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See You There!

See You THERE?
TUE 3/31

Beer, Bands & BBL

6-8pm Resurgence Brewing Company, 1250 Niagara St. (381-9868/ Free

The Buffalo Beer League is on a mission to spread the word about Buffalo brewers, beers and bars. The BBL is the official craft beer enthusiast group of the Buffalo Niagara Brewers Association (BNBA). Artvoice and the BNBA have teamed up to present ‘Beer, Bands & BBL’ next Thursday (4/2 @ 6pm) at Resurgence Brewing. The inaugural affair (four are planned for 2015) combines some of the best of what Buffalo has to offer – great beer, great music and the Buffalo Beer League, who will be on hand selling memberships ($40, click link below for membership info) and talking beer. In addition to many great Resurgence brews, beer will also be available from Community Beer Works, Flying Bison, Big Ditch Brewing, Hamburg Brewing, Southern Tier, Ellicottville Brewing, Woodcock Brewing, Old First Ward Brewing and Pearl Street Brewery. “Everyone should come out and grab a pint of their favorite local beer,” Resurgence owner Jeff Ware says. “It should be a good time with a lot of great beer, all to raise money for the Buffalo Niagara Brewers Association.” Music will be provided by jazz fusion outfit the Ron Locurto Trio ( All are welcome to attend and take part in embeering Buffalo! For more information, head over to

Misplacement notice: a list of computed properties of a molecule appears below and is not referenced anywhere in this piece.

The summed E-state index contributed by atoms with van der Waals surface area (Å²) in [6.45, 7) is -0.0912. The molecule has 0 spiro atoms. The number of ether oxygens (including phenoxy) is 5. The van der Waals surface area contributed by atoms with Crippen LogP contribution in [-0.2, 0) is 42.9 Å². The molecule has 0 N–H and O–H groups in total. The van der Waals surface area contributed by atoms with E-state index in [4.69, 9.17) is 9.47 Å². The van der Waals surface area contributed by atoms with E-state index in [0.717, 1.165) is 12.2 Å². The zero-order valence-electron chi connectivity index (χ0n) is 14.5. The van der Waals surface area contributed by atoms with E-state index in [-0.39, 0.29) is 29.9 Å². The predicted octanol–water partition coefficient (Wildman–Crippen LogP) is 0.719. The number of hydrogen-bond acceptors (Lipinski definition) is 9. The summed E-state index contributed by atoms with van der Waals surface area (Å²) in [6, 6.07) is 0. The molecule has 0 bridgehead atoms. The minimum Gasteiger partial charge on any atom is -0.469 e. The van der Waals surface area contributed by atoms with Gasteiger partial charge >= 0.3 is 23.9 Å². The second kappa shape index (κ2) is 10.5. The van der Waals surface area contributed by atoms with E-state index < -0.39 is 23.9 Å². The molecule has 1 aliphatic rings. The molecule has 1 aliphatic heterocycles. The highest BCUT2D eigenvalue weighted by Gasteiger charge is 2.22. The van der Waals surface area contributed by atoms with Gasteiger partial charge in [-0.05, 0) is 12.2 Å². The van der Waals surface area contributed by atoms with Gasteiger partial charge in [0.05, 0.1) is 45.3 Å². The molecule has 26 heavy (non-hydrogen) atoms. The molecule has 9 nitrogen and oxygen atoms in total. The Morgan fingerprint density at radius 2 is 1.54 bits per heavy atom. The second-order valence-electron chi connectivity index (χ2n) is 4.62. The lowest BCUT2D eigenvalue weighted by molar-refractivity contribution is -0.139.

> Brian Campbell

Coal Chamber

6pm Rapids Theatre, 1711 Main St. (205-8925 / $25-$30

After a break, it’s important to come back strong, very strong. Following a 13-year hiatus, nu-metal band Coal Chamber, the “Face of Hot Topic”, has returned. They will be heading to Rapids Theatre on Friday (3/27 @6pm) with Filter, Combichrist, and American Head Charge. Coal Chamber formed back in 1993 in Los Angeles and are probably best known for two tracks from their self-titled debut, “Loco” and “Big Truck.” The band charted at #26 on the Billboard Mainstream Rock Chart in 1999 with “Shock The Monkey” that featured Ozzy Osbourne. The record struck a balance between dark goth undertones, metallic grooves, and an undeniable amount of energy. It proved unlike anything else in the genre at the time and led to opportunities to tour with acts like Pantera, Ozzy, Machine Head, and Slipknot. Last year, the group announced signing with Napalm Records and will be releasing their first album in over 13 years this spring (5/19). Expect a packed room full of black lipstick, fishnet stockings and pierced faces.

> Jeff Czum

FRI 3/27
SAT 3/28

Marco Benevento

9pm Iron Works, 49 Illinois St (200-1893 / $12